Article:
On June 6, Jason Mittell, Associate Professor of Film and Media Culture and American Studies at Middlebury College, delivered the keynote lecture at the Popular Seriality Conference in Göttingen, Germany.
Mittell, who had had spent a year with the Popular Seriality Research Unit in Göttingen, explores the stakes of “the ends” of serial narratives, both how they conclude and how they make meaning—or how audiences make meaning from them. In addition to discussing scenes and thematic threads from television shows such as The Wire, Homeland, and Breaking Bad, he asks:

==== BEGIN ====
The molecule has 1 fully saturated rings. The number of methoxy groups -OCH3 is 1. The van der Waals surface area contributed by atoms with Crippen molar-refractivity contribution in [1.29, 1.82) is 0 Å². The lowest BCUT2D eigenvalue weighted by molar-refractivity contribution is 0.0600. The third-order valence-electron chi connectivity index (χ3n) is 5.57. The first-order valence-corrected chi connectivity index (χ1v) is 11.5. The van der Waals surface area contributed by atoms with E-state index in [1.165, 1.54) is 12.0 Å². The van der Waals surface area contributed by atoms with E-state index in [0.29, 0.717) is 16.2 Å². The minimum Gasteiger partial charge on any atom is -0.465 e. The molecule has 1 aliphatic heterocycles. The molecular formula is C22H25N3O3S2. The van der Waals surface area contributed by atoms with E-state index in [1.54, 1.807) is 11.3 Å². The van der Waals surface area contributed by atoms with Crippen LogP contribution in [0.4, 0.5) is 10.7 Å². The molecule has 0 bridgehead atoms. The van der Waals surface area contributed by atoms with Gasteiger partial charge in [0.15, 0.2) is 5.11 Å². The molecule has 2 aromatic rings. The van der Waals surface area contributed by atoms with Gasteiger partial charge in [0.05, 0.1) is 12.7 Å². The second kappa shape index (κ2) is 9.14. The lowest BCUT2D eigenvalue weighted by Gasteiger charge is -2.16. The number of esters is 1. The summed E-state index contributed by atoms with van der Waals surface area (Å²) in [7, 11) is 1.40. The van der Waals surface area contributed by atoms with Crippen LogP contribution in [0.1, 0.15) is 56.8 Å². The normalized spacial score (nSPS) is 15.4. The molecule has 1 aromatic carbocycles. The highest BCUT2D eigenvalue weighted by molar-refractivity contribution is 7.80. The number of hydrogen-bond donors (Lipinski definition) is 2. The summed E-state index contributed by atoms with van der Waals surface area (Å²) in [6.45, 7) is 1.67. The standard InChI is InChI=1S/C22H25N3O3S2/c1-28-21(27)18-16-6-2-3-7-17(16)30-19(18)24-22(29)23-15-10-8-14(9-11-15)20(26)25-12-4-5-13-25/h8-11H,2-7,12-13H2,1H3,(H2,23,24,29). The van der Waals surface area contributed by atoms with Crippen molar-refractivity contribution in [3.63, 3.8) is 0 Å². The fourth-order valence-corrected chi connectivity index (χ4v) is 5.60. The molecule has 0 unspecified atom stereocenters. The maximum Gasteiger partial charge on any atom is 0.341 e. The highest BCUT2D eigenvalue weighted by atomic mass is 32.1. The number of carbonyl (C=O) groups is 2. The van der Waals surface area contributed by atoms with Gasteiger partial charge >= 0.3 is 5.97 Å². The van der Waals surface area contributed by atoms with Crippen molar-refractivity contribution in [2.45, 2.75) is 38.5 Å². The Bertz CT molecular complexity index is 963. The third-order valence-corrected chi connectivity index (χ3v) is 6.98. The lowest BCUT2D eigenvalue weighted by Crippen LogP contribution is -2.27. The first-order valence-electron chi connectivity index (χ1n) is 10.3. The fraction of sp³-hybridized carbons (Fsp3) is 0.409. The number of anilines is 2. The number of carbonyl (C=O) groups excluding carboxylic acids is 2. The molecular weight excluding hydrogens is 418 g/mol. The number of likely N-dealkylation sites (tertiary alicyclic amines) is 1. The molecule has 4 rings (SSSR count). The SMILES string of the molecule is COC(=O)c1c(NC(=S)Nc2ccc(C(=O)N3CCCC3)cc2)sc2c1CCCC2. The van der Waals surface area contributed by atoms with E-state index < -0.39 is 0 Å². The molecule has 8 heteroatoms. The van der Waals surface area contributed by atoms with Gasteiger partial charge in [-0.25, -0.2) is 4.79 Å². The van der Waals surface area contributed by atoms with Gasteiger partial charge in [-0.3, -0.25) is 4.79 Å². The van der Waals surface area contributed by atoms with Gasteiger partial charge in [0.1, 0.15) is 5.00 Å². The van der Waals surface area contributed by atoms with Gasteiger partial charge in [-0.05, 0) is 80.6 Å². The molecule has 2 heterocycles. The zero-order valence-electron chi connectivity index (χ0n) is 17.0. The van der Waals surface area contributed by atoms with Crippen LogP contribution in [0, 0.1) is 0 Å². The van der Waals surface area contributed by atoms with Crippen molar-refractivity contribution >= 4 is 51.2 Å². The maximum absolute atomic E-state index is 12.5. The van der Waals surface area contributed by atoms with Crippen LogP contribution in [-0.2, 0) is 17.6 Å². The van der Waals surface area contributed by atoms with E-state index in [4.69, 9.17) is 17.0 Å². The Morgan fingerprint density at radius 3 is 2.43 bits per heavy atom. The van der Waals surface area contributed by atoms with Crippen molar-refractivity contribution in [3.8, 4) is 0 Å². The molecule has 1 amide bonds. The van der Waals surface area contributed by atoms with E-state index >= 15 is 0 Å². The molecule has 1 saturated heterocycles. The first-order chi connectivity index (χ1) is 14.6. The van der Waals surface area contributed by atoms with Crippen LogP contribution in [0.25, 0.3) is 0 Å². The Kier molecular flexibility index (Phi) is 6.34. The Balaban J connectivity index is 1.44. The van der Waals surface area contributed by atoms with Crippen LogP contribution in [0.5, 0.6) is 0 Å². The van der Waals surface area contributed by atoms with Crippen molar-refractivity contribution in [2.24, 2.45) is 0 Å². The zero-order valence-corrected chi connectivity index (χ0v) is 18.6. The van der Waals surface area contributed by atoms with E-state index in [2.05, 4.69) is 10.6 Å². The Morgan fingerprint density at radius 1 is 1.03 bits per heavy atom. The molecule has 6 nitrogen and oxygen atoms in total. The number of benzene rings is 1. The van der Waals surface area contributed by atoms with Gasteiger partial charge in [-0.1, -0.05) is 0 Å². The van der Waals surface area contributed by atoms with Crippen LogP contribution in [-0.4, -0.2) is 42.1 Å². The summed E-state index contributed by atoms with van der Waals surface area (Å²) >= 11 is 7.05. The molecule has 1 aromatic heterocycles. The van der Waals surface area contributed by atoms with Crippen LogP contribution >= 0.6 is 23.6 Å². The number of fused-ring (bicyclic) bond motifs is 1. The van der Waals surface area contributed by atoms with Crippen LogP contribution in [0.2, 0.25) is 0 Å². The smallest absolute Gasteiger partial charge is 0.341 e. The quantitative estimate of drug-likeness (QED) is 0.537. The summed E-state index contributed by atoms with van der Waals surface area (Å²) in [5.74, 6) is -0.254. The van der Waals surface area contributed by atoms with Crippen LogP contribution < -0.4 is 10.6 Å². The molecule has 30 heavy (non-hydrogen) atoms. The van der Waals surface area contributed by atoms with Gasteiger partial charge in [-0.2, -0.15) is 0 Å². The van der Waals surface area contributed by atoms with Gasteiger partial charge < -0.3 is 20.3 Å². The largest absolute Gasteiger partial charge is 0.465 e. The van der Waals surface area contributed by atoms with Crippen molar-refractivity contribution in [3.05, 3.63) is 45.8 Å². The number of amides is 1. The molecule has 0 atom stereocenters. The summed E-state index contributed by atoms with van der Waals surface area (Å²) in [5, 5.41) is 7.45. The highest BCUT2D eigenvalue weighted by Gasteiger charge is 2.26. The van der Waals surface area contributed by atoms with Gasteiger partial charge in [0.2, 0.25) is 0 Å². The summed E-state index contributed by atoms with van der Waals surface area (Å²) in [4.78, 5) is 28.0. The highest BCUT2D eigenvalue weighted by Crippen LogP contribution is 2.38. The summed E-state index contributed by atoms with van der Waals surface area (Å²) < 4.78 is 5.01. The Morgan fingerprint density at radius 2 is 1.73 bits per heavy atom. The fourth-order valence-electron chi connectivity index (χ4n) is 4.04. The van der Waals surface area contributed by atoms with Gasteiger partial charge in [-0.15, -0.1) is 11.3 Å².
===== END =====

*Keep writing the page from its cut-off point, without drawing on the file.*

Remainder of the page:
“Why do serials seem to embrace reflexive meta-storytelling so often in their final seasons, and can this explain why I feel so inclined to talk more about my experiences and process rather than actually presenting my research? Television creators seem to become hostages to their own storyworlds by the final season, so embedded in the process of storytelling that they feel the need to use fiction as an outlet to explore their own experiences, as well as offering closing arguments to prove the relevance and missions of their series.”